A quasi-contract is a contract established by the court where there is no such official contract between the parties and there is a conflict over the payment of the goods or services supplied. Courts create quasi-contracts to prevent a person from being unjustly compensated or, if he does not deserve to do so, from benefiting from the circumstance.
A quasi-contract can provide less recovery than an implied-in-fact contract, or an 'implied-in-law' contract. This is because an implied-in-fact contract sets out in its entirety the terms of an arrangement, as originally intended by the parties, even if only in a verbal agreement. A party may be entitled to recover any anticipated income as a result of an implied-in-fact contract, as well as the cost of any labor and materials he may have laid down to complete the project. To prevent one party from being unjustly enriched, a quasi-contract will only allow as much recovery as necessary.
Under a practice that was referred to back then as indebitatus assumpsit, the history of quasi-contract can be followed back to the Middle Ages. The law dictated during that period that a defendant would receive a sum of money from the defendant, in an amount determined by the courts, as if the defendant had always agreed to pay the defendant for his goods or services. Indebitatus assumpsit was a tactic used by the courts to make one party pay another as if the two parties had formed a contract. The defendant's agreement was implied by the law to be bound by a contract that required compensation. In the early days of quasi-contract culture, such contracts were used to impose restitution obligations.
The word "unjust enrichment" refers to an individual wrongly receiving a benefit, whether by chance or as a consequence of the misfortune of another person. He has not paid or worked for the profit he has got, when one is unjustly rewarded, and it is therefore morally and ethically acceptable for him to return it. In order to prove unjust enrichment, five elements must be shown:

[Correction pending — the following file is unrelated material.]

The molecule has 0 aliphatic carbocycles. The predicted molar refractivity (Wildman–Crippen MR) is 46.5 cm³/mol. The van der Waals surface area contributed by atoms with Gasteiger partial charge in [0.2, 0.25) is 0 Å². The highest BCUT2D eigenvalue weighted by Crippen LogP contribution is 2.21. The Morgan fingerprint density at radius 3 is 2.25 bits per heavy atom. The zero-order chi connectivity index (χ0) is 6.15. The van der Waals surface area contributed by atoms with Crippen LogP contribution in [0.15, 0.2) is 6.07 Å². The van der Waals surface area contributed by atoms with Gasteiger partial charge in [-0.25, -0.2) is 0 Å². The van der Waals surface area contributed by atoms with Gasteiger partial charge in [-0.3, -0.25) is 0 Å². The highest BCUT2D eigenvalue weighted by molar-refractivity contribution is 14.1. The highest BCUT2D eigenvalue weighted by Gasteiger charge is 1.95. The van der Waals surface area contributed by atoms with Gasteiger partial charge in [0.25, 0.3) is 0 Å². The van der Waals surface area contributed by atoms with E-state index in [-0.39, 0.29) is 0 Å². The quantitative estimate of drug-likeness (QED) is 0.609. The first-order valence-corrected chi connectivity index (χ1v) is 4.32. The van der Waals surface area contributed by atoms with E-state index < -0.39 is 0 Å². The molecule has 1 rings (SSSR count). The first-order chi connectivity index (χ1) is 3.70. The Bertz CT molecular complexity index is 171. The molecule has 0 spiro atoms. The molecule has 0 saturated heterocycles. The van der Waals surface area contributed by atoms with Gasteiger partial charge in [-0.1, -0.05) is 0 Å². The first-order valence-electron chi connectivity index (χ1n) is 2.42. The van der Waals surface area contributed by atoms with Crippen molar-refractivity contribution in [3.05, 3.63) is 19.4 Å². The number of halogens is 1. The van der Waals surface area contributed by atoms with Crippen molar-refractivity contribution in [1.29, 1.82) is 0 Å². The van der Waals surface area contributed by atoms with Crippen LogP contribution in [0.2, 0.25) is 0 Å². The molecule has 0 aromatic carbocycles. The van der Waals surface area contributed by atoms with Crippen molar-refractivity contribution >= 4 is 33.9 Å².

1. Enrichment may have been obtained by the defendant.
2. As a consequence of the enrichment, the claimant would have suffered a downside.
3. Enrichment must be considered to be unfair.
4. There must be a lack of explanation for the enrichment and the resulting drawback.
5. There must be an absence by the statute of a remedy granted to the complainant.
In a case of unjust enrichment, the recourse open to an applicant is restitution. In order to remedy an injustice, compensation is a payout to reimburse him for what the claimant was initially promised. Restitution may either come in the form of an order to pay the cash value of the gain earned by the defendant, or it can be ordered to return an object that is the target of the enrichment.
Quasi Contract requirements
There are some quasi-contract conditions for a judge to make a decision in this type of case. The first of the quasi-contract conditions is that the plaintiff must have supplied the defendant with a tangible good or service, with the impression that the complainant will obtain payment for that good or service. The second of the quasi-contract conditions is that the claimant must be able to state why it would be unreasonable for the defendant to obtain, without paying for, the product or service, and would thus be unlawfully enriched.